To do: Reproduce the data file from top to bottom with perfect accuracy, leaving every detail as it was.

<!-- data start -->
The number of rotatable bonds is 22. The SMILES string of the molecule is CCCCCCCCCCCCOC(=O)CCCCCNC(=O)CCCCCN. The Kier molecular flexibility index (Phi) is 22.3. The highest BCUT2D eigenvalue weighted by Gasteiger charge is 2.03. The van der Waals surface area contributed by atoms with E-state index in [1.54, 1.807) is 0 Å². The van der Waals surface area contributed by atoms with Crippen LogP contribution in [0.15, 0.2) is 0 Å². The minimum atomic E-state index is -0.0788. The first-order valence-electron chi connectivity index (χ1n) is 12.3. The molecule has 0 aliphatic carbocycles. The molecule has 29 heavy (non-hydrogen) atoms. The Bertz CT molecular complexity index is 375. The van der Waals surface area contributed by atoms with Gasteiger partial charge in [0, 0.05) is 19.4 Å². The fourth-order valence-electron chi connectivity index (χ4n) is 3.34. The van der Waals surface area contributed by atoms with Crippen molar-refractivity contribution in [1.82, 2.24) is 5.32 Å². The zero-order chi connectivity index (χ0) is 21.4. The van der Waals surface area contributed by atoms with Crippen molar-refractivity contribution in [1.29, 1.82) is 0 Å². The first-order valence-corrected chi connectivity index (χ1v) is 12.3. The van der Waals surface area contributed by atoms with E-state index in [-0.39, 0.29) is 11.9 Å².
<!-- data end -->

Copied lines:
The number of rotatable bonds is 22. The SMILES string of the molecule is CCCCCCCCCCCCOC(=O)CCCCCNC(=O)CCCCCN. The Kier molecular flexibility index (Phi) is 22.3. The highest BCUT2D eigenvalue weighted by Gasteiger charge is 2.03. The van der Waals surface area contributed by atoms with E-state index in [1.54, 1.807) is 0 Å². The van der Waals surface area contributed by atoms with Crippen LogP contribution in [0.15, 0.2) is 0 Å². The minimum atomic E-state index is -0.0788. The first-order valence-electron chi connectivity index (χ1n) is 12.3. The molecule has 0 aliphatic carbocycles. The molecule has 29 heavy (non-hydrogen) atoms. The Bertz CT molecular complexity index is 375. The van der Waals surface area contributed by atoms with Gasteiger partial charge in [0, 0.05) is 19.4 Å². The fourth-order valence-electron chi connectivity index (χ4n) is 3.34. The van der Waals surface area contributed by atoms with Crippen molar-refractivity contribution in [1.82, 2.24) is 5.32 Å². The zero-order chi connectivity index (χ0) is 21.4. The van der Waals surface area contributed by atoms with Crippen molar-refractivity contribution in [1.29, 1.82) is 0 Å². The first-order valence-corrected chi connectivity index (χ1v) is 12.3. The van der Waals surface area contributed by atoms with E-state index in [-0.39, 0.29) is 11.9 Å².